• This has been helped by the availability of data, which has given consumers a much greater understanding of what optimum nutrition looks like. For example, while protein appears to be the major ingredient consideration, the concentration of the right amount of amino acids are just as crucial for pet health.
  • China has already become the third-largest pet owning country (>100M pets) after the U.S. and Japan, despite the fact only between 2–4% of Chinese households own pets. This is in comparison to the US, where over 68% of households own pets.
  • Chinese consumers spend less on their pets than the U.S. ($44.4B vs. $2.8B) today, but the market in China is growing faster at 20%, compared to only 2% YOY for the U.S.
  • One of the biggest growth drivers has been cultural. Owning pets in China was once banned and branded bourgeois during the Cultural Revolution. Recent decades have seen a massive transformation in attitudes towards pet ownership as Chinese citizens have subsequently become wealthier and globalized. We are still very much in the early stages of this transformation.
  • Other market factors to be aware of:

→ Chinese Millennials are driving growth in ownership and spending, expectations are that China will increase spending on their pets to $7B by 2022.

→ The rise of e-commerce and mobile-only economies is going to be a key point of distribution for brands. Already, 38% of pet food is purchased online in China vs. 7% in the US.

→ Outside of rising disposable incomes, changes in consumer lifestyles (spend in travel, experiences, luxury goods) are big drivers in behaviour around this industry.

2016 Pet Food Revenue by Brand
  • The market for U.S. pet food is dominated by large food companies, the top 5 of which account for ~$35B of total revenue in 2016. Mars and Nestlé are the biggest players.
  • Despite their dominance, the industry has not been without problems, with a recent slate of notable food safety issues:

→ March 2018- FDA confirmed that J.M. Smucker has recalled 107M cans of dog food contaminated with a euthanasia drug.

→ March 2018- FDA forced a recall of Advance Dermocare dry dog food (Mars Petcare) after over 74 documented cases of dogs eating the food then contracting fatal megaesophagus.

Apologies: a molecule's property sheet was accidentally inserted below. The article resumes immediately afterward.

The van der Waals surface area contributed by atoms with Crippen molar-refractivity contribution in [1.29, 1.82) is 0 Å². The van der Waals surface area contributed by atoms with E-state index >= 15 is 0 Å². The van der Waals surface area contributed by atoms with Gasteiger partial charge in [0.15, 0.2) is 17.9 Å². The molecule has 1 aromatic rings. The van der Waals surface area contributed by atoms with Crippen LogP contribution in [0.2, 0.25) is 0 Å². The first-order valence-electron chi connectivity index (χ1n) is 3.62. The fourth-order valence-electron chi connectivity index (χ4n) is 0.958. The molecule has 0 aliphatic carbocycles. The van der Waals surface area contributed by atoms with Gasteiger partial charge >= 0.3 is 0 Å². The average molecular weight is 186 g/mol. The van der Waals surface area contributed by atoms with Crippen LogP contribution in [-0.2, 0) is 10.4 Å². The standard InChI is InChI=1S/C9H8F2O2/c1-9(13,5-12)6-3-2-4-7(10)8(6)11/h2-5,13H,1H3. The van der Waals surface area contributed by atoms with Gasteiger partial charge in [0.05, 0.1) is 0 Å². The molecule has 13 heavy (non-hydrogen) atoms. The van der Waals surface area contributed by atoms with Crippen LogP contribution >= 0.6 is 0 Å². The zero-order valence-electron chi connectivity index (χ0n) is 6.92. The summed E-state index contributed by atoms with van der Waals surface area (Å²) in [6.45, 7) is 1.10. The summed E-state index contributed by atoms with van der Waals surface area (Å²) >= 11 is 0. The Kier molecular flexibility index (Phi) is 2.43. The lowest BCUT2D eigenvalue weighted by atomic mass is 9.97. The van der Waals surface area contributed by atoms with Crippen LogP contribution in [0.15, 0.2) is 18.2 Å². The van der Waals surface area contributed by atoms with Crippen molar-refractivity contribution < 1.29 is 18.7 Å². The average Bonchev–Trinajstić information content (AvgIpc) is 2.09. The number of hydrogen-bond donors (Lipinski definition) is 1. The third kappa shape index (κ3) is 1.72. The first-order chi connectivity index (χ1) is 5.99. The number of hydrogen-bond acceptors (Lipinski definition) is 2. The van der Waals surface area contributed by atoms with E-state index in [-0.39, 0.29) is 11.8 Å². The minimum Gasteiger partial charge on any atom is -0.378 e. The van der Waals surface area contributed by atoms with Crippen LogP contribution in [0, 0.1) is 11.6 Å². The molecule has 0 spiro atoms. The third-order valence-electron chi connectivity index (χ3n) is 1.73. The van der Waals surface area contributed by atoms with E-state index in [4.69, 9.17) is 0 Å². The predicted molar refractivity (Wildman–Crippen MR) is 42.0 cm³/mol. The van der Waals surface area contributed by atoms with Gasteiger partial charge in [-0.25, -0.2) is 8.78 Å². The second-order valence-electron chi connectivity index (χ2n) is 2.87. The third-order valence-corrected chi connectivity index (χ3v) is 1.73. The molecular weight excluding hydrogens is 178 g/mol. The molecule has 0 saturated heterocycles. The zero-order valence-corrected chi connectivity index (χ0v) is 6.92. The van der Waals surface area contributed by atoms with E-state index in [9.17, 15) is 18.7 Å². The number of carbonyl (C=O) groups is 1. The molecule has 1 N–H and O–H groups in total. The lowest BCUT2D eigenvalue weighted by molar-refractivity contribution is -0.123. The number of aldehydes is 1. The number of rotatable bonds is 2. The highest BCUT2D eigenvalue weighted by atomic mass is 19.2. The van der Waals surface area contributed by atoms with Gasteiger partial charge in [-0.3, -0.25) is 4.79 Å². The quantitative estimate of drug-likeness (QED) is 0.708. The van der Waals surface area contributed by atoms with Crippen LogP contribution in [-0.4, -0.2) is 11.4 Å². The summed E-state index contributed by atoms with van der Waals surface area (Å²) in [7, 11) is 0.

→ April 2018- FDA withdrew three raw dog foods from the market after finding Salmonella contamination at their production facility.

  • Pet Food is estimated to be responsible for a ¼ of the environmental impact of meat production in terms of the use of land, water, fossil fuels, phosphates and pesticides.
  • To contextualize this further, imagine the entire population of dogs and cats in the U.S. seceded and formed their own nation. This nation would rank fifth in global meat consumption, behind Russia, Brazil, the United States and China (!).
  • Despite the resource intensity, you are still only looking at ~18% protein content for a bag of premium dry dog food.
  • Further, because of the loose regulations around the production of pet food, it’s questionable what meat manufacturers are actually using.

These are just some of the areas that show why we are excited about the space and why we are going to continue to keep an eye out for companies that are building solutions across the value chain.

WildEarth has launched their first line of products, which are available today in 2 flavours. We are fortunate enough to partner with Ryan, Ron and the team as they work towards building a leading pet food brand.

*Relating to changes in consumer attitudes in China. As far as they have come, there is admittedly still a very long way to go. Dog meat consumption is still prevalent in many areas, horribly epitomised by the annual Yulin Dog Meat Festival. If you have a moment, please sign this petition